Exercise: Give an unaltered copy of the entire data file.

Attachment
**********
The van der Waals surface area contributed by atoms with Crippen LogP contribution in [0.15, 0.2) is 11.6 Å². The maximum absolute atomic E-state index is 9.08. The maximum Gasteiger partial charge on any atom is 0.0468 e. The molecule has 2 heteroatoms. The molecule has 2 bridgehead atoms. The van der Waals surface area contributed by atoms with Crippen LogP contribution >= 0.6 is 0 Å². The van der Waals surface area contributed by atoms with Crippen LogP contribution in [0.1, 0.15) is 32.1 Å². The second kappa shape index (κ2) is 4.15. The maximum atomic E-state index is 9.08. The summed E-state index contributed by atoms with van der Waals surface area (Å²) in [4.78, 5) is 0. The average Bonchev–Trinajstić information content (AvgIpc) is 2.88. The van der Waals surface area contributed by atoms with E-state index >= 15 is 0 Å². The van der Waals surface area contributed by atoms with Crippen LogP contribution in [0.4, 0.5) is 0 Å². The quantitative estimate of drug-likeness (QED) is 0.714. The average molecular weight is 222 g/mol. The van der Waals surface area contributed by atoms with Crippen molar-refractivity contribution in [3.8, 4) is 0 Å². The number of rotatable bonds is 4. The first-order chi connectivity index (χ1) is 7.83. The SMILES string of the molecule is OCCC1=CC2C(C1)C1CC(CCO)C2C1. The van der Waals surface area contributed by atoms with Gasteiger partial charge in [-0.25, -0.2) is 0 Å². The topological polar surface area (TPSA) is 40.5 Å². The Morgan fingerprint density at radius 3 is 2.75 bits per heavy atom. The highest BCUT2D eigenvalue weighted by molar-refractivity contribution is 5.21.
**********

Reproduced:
The van der Waals surface area contributed by atoms with Crippen LogP contribution in [0.15, 0.2) is 11.6 Å². The maximum absolute atomic E-state index is 9.08. The maximum Gasteiger partial charge on any atom is 0.0468 e. The molecule has 2 heteroatoms. The molecule has 2 bridgehead atoms. The van der Waals surface area contributed by atoms with Crippen LogP contribution >= 0.6 is 0 Å². The van der Waals surface area contributed by atoms with Crippen LogP contribution in [0.1, 0.15) is 32.1 Å². The second kappa shape index (κ2) is 4.15. The maximum atomic E-state index is 9.08. The summed E-state index contributed by atoms with van der Waals surface area (Å²) in [4.78, 5) is 0. The average Bonchev–Trinajstić information content (AvgIpc) is 2.88. The van der Waals surface area contributed by atoms with E-state index >= 15 is 0 Å². The van der Waals surface area contributed by atoms with Crippen LogP contribution in [0.4, 0.5) is 0 Å². The quantitative estimate of drug-likeness (QED) is 0.714. The average molecular weight is 222 g/mol. The van der Waals surface area contributed by atoms with Crippen molar-refractivity contribution in [3.8, 4) is 0 Å². The number of rotatable bonds is 4. The first-order chi connectivity index (χ1) is 7.83. The SMILES string of the molecule is OCCC1=CC2C(C1)C1CC(CCO)C2C1. The van der Waals surface area contributed by atoms with Gasteiger partial charge in [-0.25, -0.2) is 0 Å². The topological polar surface area (TPSA) is 40.5 Å². The Morgan fingerprint density at radius 3 is 2.75 bits per heavy atom. The highest BCUT2D eigenvalue weighted by molar-refractivity contribution is 5.21.